Refettorio Felix at St Cuthbert
Refettorio Felix is Massimo Bottura’s latest charitable and sustainable effort, part of the project launched at the Milano expo a couple of years ago called Refettorio through the non profit Food for Soul. Massimo combined the fight against food waste with feeding those in needs, with the help of a bunch of partners (including Lavazza and Grundig) and volunteers as well as local established charitable soup kitchens. After the italian city and Rio, the London branch was opened and launched about a month ago, with the first ‘push’ seeing each day a famous or celebrity chef and his team cooking up a 3 course meal with ingredients provided by local super markets which would have otherwise gone to waste (past sellby date, too bruised or out of shape etc). So all in all, two great causes in one effort.
Food for Soul is a non-profit organisation founded by chef Massimo Bottura that fights food waste in support of social inclusion and individual well-being.
Since I love anything food related and I very much enjoy volunteering in my spare time (spare not so much lately of course), I joined a large number of volunteers for a couple of lunch services, to help serve the food, clear the tables and so forth. The location of the London Refettorio is in Earl’s Court, an odd choice perhaps given it is one of the wealthiest areas in London. It’s an existing community centre, and its space has been radically transformed by the project’s supporters into a smart looking, bright dining room with rest areas with comfy sofas, designer light fitting and smart cutlery and crockery.
My time there
The first day I was there, the chef in session was Johnny Lake, head chef at the famous Fat Duck. I wasn’t familiar with Johnny himself but of course, the Fat Duck was one of my most memorable meals ever. On the day, Johnny and his team cooked up a great lunch, using whatever had been delivered that morning. A starter of bruschetta with ham and parmesan flakes, a main of roast turkey and pork with chunky vegetables and lentils and a dessert of chocolate sponge cake with grilled caramelised peaches.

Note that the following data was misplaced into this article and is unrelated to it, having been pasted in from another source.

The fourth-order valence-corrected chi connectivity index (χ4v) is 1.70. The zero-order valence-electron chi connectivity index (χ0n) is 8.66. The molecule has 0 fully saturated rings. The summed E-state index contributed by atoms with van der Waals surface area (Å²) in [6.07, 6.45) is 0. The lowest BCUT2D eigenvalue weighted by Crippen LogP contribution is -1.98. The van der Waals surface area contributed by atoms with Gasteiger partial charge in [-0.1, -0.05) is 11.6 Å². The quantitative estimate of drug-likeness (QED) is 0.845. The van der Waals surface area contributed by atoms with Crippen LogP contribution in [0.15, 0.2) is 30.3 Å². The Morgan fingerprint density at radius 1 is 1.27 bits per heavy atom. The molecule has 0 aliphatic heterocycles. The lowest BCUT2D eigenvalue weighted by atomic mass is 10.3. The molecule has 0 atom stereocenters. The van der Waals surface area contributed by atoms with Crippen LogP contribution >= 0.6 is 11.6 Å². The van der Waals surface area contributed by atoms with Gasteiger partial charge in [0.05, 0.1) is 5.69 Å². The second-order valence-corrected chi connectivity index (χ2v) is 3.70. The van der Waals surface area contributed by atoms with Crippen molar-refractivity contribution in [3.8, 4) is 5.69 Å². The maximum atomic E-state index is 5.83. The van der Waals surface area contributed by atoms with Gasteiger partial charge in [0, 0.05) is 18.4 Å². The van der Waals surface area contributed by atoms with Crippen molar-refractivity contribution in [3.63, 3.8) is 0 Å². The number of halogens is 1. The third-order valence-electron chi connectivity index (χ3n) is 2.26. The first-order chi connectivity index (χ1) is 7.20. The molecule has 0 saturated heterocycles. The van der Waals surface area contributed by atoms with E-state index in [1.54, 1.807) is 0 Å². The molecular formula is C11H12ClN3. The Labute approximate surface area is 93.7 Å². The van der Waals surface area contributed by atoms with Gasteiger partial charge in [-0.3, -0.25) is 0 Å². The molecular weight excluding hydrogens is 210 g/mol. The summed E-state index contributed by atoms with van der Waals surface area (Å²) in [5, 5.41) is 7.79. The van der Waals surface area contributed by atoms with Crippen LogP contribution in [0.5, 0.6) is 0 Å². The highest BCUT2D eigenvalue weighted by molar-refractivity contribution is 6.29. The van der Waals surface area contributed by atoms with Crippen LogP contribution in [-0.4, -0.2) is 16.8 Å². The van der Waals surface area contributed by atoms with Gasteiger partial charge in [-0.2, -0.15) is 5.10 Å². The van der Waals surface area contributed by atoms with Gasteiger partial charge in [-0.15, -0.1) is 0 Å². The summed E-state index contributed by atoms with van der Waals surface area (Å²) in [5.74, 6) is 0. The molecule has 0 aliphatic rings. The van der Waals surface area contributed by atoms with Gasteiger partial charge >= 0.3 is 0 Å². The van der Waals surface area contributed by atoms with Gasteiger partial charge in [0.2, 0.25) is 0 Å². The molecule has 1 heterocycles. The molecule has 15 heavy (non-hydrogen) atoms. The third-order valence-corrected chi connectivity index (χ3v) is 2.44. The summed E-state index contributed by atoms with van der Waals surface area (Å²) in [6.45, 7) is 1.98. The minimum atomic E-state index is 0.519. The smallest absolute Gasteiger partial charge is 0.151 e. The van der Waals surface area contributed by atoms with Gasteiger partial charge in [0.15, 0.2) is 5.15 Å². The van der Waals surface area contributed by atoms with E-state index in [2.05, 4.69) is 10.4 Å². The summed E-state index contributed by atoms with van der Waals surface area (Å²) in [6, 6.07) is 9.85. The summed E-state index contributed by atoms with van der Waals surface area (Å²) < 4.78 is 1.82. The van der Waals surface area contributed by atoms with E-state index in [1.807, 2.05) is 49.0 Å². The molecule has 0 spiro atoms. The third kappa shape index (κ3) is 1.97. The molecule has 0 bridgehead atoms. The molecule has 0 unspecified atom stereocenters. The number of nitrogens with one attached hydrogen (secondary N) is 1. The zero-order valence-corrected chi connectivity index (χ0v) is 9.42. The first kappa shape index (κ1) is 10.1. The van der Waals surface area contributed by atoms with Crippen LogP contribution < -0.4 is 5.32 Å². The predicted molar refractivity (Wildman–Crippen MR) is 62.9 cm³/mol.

I managed to arrive on time for the briefing and we set off to lay down the tables. Some guests had already arrived and were taking their places. Each day the Refettorio caters for around 80 people and cat fit roughly 100 including the sofa areas. People just turn up at the door and get seated, nobody is ‘vetted’ in any way and all are welcome. The volunteers come from the catering industry mostly: I met some great guys and girls including the really cool Paulo de Tarso, owner of Margot restaurant in Covent Garden, a chef from Skye Gingell’s Spring restaurant, a waitress from Monica Galetti’s Mere, a waitress from New York on her gap year, and so forth. The first day I absolutely loved: the enthusiasm of everyone involved, us volunters and the charity’s full time staff who are fantastic, it was great fun to be part of such team. It was a good opportunity to meet some of the guests who had some interesting stories to tell too.
The second day however, a few weeks later, left me a little perplexed. Sadly, for me at least from a purely selfish point of view, the guest chef had cancelled his shift due to a family emergency. I will never know who it was meant to be but of course, having made the effort and paid a baby sitter as well, it was a tad disappointing as part of the experience is also to get to know professionals in the kitchen as well as taste their food (volunteers are fed what is left over after the service is finished). Still, the full time staff managed to whip up a delicious and amazing meal nonetheless so hats off to them for still successfully feeding over 80 people!